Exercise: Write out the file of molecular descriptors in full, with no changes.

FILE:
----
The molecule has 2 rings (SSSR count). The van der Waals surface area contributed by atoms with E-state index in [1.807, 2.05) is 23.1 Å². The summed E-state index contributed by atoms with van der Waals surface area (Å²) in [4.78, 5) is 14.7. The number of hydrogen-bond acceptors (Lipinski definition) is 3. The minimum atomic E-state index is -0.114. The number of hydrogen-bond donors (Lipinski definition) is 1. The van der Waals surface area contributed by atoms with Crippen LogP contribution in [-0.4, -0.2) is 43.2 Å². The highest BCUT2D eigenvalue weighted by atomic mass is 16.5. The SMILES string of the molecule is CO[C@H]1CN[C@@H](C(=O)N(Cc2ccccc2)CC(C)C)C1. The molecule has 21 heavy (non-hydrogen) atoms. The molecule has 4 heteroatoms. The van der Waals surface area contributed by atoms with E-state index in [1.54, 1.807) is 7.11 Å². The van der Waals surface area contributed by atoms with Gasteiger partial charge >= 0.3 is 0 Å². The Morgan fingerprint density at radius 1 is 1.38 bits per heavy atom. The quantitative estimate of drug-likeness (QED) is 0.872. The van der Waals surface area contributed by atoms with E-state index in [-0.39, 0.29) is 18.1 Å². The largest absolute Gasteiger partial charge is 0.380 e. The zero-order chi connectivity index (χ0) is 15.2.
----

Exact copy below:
The molecule has 2 rings (SSSR count). The van der Waals surface area contributed by atoms with E-state index in [1.807, 2.05) is 23.1 Å². The summed E-state index contributed by atoms with van der Waals surface area (Å²) in [4.78, 5) is 14.7. The number of hydrogen-bond acceptors (Lipinski definition) is 3. The minimum atomic E-state index is -0.114. The number of hydrogen-bond donors (Lipinski definition) is 1. The van der Waals surface area contributed by atoms with Crippen LogP contribution in [-0.4, -0.2) is 43.2 Å². The highest BCUT2D eigenvalue weighted by atomic mass is 16.5. The SMILES string of the molecule is CO[C@H]1CN[C@@H](C(=O)N(Cc2ccccc2)CC(C)C)C1. The molecule has 21 heavy (non-hydrogen) atoms. The molecule has 4 heteroatoms. The van der Waals surface area contributed by atoms with E-state index in [1.54, 1.807) is 7.11 Å². The van der Waals surface area contributed by atoms with Gasteiger partial charge >= 0.3 is 0 Å². The Morgan fingerprint density at radius 1 is 1.38 bits per heavy atom. The quantitative estimate of drug-likeness (QED) is 0.872. The van der Waals surface area contributed by atoms with E-state index in [-0.39, 0.29) is 18.1 Å². The largest absolute Gasteiger partial charge is 0.380 e. The zero-order chi connectivity index (χ0) is 15.2.